When I returned home from teaching the soap class last Saturday, I had 7 orders waiting for me to fill. It seems like that always happens. I'll be home for days on end without a single order, then the moment I leave, boom! I get bombarded. I come home exhausted and the exhaustion continues as I wrap and package and seal and post all the goodies to the far corners. I'm grateful, don't get me wrong, but it's tiring to work outside of the home and then come home to more work. This repeated experience has kind of turned me off of getting a 'real' job. I've done this before, the real job and the dream job at the same time and the dream job suffered immensely due to lack of attention. I'm lucky that now the dream job has somewhat bridged the gap and become the real job. So I guess I should probably stop complaining about it, huh?
I ordered the 8-gallon steel distillation unit yesterday and they've already shipped it. I initially thought I was getting a 10-gallon, but I mixed up the information a bit -- the copper unit was a 10-gallon, but I opted out of that because it required welding and whatnot and I'm not equipped. Maybe I'll get the copper next time, when I expand the distillation part of the business. I also had a heating element added to the unit, but I might not use it all the time. There are some really great stand-up propane burners meant for outdoor cooking that would work perfectly and be less of a pain in the butt what with temperature controllers being required on the heating element -- controllers that are not included in the package but that I have to somehow track down and make work. I'm actually half-owner of the new unit with my long-time sister-friend, Shannon, who grows these stunning rows of white sage, musk sage, and sometimes lavender. We're intent on getting that sage distilled, and then maybe later in the year planting some bulbs -- tuberose and hyacinth -- for enfleurage/pommade/extraction purposes, and maybe some hydrosol. We're also looking at distilling some conifers and maybe some citrus blossoms. Our goal is for hydrosol mostly and essential oil if possible. Oh, and I'm working on getting some distillations of frankincense going -- papyrifera, sacra, and maybe some super rare, super expensive stuff from Socotra; distilled for hydrosol, some oil, and then using the washed resin (sans gum now) for medicinal purposes since the boswellic acid doesn't wash away with the water/distillation process. Basically distillation purifies the resin so that the gum washes away into the hydrosol/oil and leaves the pure resin, which is much easier to work with and contains all the medicinal properties people are looking for. So literally nothing will go to waste with a frankincense distillation. Hopefully I won't blow the still this time as I've done nearly every time in the past when I put frankincense into the pot. The new still will also help with the blossoming spagyrics experiments I'm planning on conducting over the next few months. Wish me luck as I may have just begun a new and potentially bumpy roller-coaster ride obsession.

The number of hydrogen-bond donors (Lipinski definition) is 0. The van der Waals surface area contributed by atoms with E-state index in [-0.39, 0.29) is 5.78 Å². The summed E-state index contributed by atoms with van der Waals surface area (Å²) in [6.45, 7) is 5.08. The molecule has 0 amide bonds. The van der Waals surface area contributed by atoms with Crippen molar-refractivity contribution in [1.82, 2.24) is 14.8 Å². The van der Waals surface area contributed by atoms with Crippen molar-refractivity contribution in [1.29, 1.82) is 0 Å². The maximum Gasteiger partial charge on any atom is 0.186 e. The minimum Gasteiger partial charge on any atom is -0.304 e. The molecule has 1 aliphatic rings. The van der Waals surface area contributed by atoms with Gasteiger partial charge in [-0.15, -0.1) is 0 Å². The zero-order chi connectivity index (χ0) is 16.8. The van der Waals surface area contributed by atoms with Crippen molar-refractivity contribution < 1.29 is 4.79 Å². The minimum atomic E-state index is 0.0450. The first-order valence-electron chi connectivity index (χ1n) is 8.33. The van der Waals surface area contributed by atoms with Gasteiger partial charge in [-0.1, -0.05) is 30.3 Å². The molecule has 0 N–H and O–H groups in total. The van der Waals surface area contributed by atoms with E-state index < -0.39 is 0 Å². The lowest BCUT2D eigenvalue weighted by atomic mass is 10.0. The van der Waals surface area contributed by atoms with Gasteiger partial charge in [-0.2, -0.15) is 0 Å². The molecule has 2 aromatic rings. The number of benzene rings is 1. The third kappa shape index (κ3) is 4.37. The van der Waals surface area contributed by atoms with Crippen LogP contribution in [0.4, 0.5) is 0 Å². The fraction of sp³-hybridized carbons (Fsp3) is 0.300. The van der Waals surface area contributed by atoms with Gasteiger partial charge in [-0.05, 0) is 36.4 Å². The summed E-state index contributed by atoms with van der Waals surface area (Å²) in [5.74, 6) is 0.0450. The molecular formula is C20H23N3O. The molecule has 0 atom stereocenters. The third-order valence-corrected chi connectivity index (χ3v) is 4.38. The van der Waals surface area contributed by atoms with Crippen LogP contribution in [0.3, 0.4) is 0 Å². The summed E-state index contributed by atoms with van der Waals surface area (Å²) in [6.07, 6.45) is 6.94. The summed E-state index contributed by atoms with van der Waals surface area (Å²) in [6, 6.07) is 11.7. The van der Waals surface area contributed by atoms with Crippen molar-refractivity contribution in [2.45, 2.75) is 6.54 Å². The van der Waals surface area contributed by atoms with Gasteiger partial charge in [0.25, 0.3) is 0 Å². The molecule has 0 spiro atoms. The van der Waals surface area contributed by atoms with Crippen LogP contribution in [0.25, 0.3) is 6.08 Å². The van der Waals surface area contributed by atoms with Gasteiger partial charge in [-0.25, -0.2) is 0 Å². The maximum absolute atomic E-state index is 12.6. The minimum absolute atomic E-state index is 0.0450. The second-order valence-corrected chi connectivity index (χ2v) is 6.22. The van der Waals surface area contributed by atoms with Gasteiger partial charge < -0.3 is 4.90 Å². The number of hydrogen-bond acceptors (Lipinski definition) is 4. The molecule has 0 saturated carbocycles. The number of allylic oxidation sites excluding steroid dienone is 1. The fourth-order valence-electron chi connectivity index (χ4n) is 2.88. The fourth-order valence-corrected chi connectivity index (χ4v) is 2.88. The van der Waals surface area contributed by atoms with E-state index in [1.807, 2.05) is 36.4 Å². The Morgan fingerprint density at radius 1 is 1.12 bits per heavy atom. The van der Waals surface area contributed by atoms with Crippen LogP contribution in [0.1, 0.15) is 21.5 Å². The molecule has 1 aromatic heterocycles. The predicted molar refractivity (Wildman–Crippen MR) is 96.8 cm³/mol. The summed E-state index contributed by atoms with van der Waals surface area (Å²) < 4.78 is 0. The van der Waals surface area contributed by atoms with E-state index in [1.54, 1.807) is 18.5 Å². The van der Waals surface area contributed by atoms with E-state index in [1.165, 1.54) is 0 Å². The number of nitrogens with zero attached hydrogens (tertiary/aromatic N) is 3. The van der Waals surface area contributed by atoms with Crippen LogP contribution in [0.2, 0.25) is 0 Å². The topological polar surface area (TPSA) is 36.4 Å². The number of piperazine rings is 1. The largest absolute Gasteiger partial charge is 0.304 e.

I've also made an executive decision to create just one perfume a year. One well-worked-out and (hopefully) gorgeous perfume per 12 months as I find when trying to put out too many (unless inspiration hits, directs, demands, and forces something to life) that the work suffers overall. I'm not being lazy, promise. Perfume creation takes so much concentration and mental (sometimes emotional) effort that killing myself year after year with three or four new and mediocre perfumes just isn't worth it. I want the time and expense of creating perfume to actually produce something worthy. Not that my former works haven't been good -- just rushed, maybe, and perhaps not finessed enough, or perhaps I'm just being super hard on myself, as usual, and now I should just shut up about it.
Over the past few months I've been inspired by natural medicinals like balms and ointments and liniments. This takes me way back to the beginning of my journey here with herbal infusions and smelly things, when the focus was more on results than hedonism. I think I'm coming to a balancing point in this gig where I'm combining these elements to create good medicine with good scent.
And one more thing, I realized at the soap class as I was introducing myself that I've been making soap for 20 years, since July of 1996, when I made my first beef tallow and lavender soap. Twenty years. Wow. It seems like yesterday that I filled the house with the rancid stench of boiling bovine kidney fat and enjoyed the texture of a fully cured and curled, semi-beige, hard-as-a-rock bar of cow fat and lavender soap.